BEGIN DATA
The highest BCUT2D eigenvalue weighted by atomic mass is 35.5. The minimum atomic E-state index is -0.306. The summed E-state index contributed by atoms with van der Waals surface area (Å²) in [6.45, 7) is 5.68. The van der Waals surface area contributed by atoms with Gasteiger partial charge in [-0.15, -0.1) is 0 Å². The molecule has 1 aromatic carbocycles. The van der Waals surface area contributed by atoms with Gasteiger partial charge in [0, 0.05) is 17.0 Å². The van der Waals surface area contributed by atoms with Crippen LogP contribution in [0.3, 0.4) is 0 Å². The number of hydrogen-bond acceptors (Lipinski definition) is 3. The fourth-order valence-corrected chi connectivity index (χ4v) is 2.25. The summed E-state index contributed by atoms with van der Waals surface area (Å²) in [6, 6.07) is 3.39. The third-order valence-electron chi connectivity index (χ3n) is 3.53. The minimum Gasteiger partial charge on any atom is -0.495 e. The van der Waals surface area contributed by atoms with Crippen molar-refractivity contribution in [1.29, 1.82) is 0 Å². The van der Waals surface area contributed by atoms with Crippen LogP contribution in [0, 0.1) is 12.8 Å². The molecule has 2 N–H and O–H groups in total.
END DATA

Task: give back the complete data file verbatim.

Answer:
The highest BCUT2D eigenvalue weighted by atomic mass is 35.5. The minimum atomic E-state index is -0.306. The summed E-state index contributed by atoms with van der Waals surface area (Å²) in [6.45, 7) is 5.68. The van der Waals surface area contributed by atoms with Gasteiger partial charge in [-0.15, -0.1) is 0 Å². The molecule has 1 aromatic carbocycles. The van der Waals surface area contributed by atoms with Gasteiger partial charge in [0, 0.05) is 17.0 Å². The van der Waals surface area contributed by atoms with Crippen LogP contribution in [0.3, 0.4) is 0 Å². The number of hydrogen-bond acceptors (Lipinski definition) is 3. The fourth-order valence-corrected chi connectivity index (χ4v) is 2.25. The summed E-state index contributed by atoms with van der Waals surface area (Å²) in [6, 6.07) is 3.39. The third-order valence-electron chi connectivity index (χ3n) is 3.53. The minimum Gasteiger partial charge on any atom is -0.495 e. The van der Waals surface area contributed by atoms with Crippen molar-refractivity contribution in [1.29, 1.82) is 0 Å². The van der Waals surface area contributed by atoms with Crippen LogP contribution in [0, 0.1) is 12.8 Å². The molecule has 2 N–H and O–H groups in total.